• Wind energy plays a crucial role in expanding renewables. Onshore and offshore wind energy combined account for around 16% of Germany’s electricity generation. At the end of 2017, a total of 5,407 megawatts (MW) of offshore wind capacity was linked up to the grid. The Federal Government is aiming to bring this figure up to 15,000 MW by 2030.
  • Biomass in solid, liquid and gaseous form is being used for electricity and heat generation and for the production of biofuels. Biomass accounts for 24% of renewable electricity generation, 87% of the renewables’ share in total heat and cooling consumption and 88% of the renewables’ share in final energy consumption in the transport sector.

More information on the development of renewable energy can be found (in German) at www.erneuerbare-energien.de.

Since 3 July 2017, the new SMARD Information Platform (in German) has been providing information on the electricity market – almost in real time. This includes information on renewable energy sources. SMARD makes this data available in a form that is transparent, intelligible, and well-structured. This makes the platform a useful tool for different groups of users that are interested in following the energy transition and its progress. Experts can also make use of numerous tools for in-depth analysis.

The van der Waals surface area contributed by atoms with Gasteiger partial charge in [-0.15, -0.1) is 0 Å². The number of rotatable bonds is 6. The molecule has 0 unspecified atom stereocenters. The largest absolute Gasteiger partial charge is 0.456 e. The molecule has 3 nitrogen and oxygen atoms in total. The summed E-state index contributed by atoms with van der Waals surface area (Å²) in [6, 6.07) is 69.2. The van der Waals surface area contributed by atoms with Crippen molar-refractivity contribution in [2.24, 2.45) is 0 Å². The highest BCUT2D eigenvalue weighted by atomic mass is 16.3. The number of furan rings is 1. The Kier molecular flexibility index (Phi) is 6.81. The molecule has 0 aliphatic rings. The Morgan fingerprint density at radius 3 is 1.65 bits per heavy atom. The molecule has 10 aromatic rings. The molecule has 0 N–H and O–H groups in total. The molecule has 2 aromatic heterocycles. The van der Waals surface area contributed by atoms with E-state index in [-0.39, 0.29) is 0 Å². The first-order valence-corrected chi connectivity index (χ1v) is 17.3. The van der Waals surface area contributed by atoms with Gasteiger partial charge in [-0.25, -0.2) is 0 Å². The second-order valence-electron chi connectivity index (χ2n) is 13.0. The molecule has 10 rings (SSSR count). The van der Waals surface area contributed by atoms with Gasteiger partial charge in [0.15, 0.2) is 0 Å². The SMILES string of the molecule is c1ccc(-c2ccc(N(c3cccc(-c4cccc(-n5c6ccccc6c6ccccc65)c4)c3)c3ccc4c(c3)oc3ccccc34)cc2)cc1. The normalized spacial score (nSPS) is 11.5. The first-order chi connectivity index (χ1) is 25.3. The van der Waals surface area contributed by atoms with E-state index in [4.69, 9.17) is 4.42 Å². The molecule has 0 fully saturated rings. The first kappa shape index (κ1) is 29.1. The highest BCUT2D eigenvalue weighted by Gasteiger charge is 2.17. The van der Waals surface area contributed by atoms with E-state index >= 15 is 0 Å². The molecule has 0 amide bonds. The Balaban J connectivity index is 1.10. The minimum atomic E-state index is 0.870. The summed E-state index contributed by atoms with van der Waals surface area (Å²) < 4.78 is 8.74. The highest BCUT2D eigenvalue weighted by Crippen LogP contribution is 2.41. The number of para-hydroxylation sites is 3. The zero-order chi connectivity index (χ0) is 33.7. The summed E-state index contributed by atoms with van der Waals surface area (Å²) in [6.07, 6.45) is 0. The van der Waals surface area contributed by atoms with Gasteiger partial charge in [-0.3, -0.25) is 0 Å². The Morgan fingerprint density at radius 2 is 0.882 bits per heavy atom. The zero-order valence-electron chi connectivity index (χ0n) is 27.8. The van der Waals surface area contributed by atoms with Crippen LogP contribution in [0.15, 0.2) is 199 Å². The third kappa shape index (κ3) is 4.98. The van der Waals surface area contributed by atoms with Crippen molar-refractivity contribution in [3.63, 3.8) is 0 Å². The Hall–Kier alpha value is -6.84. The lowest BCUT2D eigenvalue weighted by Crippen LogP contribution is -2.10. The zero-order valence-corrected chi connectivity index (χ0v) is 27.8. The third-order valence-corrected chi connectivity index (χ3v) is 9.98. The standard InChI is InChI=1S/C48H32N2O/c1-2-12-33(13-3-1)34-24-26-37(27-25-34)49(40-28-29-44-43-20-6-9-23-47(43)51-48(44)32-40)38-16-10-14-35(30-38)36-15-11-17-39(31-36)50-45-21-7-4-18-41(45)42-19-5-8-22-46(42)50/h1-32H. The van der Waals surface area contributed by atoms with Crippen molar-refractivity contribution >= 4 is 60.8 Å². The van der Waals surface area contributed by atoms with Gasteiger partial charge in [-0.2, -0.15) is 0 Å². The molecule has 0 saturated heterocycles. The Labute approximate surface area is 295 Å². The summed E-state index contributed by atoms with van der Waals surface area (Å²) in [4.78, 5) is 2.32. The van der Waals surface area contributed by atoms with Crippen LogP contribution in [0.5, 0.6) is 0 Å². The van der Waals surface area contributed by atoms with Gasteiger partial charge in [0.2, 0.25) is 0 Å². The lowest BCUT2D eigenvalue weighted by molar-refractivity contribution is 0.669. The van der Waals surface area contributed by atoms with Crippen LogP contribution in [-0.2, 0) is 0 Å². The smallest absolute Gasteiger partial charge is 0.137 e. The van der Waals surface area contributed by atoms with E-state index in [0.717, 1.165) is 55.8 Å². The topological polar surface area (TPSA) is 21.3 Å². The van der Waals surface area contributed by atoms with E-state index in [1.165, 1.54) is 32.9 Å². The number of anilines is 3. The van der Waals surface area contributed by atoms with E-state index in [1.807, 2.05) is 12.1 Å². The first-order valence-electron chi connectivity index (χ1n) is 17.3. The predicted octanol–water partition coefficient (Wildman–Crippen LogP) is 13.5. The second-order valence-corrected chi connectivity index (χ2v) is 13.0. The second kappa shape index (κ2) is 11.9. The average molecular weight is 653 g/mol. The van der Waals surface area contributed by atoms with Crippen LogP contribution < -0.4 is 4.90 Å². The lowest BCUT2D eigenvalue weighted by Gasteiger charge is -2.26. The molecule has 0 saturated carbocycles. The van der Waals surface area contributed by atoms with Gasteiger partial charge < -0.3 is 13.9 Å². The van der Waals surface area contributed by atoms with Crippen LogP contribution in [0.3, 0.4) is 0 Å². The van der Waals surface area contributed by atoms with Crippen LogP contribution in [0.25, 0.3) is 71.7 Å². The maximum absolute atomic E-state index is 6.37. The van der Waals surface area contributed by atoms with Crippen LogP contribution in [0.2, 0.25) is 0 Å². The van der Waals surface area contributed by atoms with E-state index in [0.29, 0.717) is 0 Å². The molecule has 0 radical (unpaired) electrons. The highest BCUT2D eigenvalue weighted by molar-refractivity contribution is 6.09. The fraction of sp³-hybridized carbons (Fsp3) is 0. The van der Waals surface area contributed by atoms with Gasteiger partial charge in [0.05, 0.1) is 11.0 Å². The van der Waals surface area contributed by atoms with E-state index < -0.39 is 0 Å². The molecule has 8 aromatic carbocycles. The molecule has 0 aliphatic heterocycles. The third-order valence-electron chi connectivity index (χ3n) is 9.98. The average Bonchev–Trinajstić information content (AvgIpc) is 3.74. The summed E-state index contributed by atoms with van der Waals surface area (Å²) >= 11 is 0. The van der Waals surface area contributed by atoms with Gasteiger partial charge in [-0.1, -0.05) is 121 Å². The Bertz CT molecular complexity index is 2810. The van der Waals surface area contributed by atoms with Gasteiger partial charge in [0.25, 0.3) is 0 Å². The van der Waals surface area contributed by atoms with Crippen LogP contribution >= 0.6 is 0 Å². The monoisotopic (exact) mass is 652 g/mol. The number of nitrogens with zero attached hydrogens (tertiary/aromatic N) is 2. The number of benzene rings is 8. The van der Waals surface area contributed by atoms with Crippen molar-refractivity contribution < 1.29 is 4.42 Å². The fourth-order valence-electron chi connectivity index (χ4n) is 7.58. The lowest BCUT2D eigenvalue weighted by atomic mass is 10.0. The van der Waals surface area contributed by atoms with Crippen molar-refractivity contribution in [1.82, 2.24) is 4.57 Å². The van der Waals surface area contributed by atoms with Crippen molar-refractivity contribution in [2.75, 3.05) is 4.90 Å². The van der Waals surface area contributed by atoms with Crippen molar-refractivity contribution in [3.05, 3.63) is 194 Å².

Results of the auctions conducted pursuant to the Renewable Energy Sources Act

The results of the first auctions for expanding wind power and photovoltaics conducted pursuant to the 2014 and 2017 Renewable Energy Sources Act show that the reforms have been a step in the right direction and are paving the way for making the energy transition a success.

Infographics on the results of the auctions

Competitive auctions have a cost-reducing effect

Average funding awarded in the auctions for ground-mounted PV installations

Average funding awarded in the auctions for ground-mounted PV installations Enlarge

© BMWi